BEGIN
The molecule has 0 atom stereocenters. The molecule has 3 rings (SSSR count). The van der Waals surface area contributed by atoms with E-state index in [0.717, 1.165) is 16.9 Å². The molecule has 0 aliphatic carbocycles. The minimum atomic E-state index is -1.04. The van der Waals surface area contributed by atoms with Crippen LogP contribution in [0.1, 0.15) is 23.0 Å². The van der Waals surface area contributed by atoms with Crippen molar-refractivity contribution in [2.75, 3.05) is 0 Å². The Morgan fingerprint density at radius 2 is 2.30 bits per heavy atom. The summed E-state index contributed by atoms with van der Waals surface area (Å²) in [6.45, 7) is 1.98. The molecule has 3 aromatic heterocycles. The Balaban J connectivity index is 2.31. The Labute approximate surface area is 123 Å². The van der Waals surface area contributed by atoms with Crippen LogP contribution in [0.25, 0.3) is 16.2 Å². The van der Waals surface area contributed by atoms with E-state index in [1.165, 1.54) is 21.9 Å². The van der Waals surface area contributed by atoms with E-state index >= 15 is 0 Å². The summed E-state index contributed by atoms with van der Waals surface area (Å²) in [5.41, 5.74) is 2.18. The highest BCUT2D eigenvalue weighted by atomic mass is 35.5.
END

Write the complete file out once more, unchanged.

The molecule has 0 atom stereocenters. The molecule has 3 rings (SSSR count). The van der Waals surface area contributed by atoms with E-state index in [0.717, 1.165) is 16.9 Å². The molecule has 0 aliphatic carbocycles. The minimum atomic E-state index is -1.04. The van der Waals surface area contributed by atoms with Crippen LogP contribution in [0.1, 0.15) is 23.0 Å². The van der Waals surface area contributed by atoms with Crippen molar-refractivity contribution in [2.75, 3.05) is 0 Å². The Morgan fingerprint density at radius 2 is 2.30 bits per heavy atom. The summed E-state index contributed by atoms with van der Waals surface area (Å²) in [6.45, 7) is 1.98. The molecule has 3 aromatic heterocycles. The Balaban J connectivity index is 2.31. The Labute approximate surface area is 123 Å². The van der Waals surface area contributed by atoms with Crippen LogP contribution in [0.25, 0.3) is 16.2 Å². The van der Waals surface area contributed by atoms with E-state index in [1.165, 1.54) is 21.9 Å². The van der Waals surface area contributed by atoms with E-state index >= 15 is 0 Å². The summed E-state index contributed by atoms with van der Waals surface area (Å²) in [5.41, 5.74) is 2.18. The highest BCUT2D eigenvalue weighted by atomic mass is 35.5.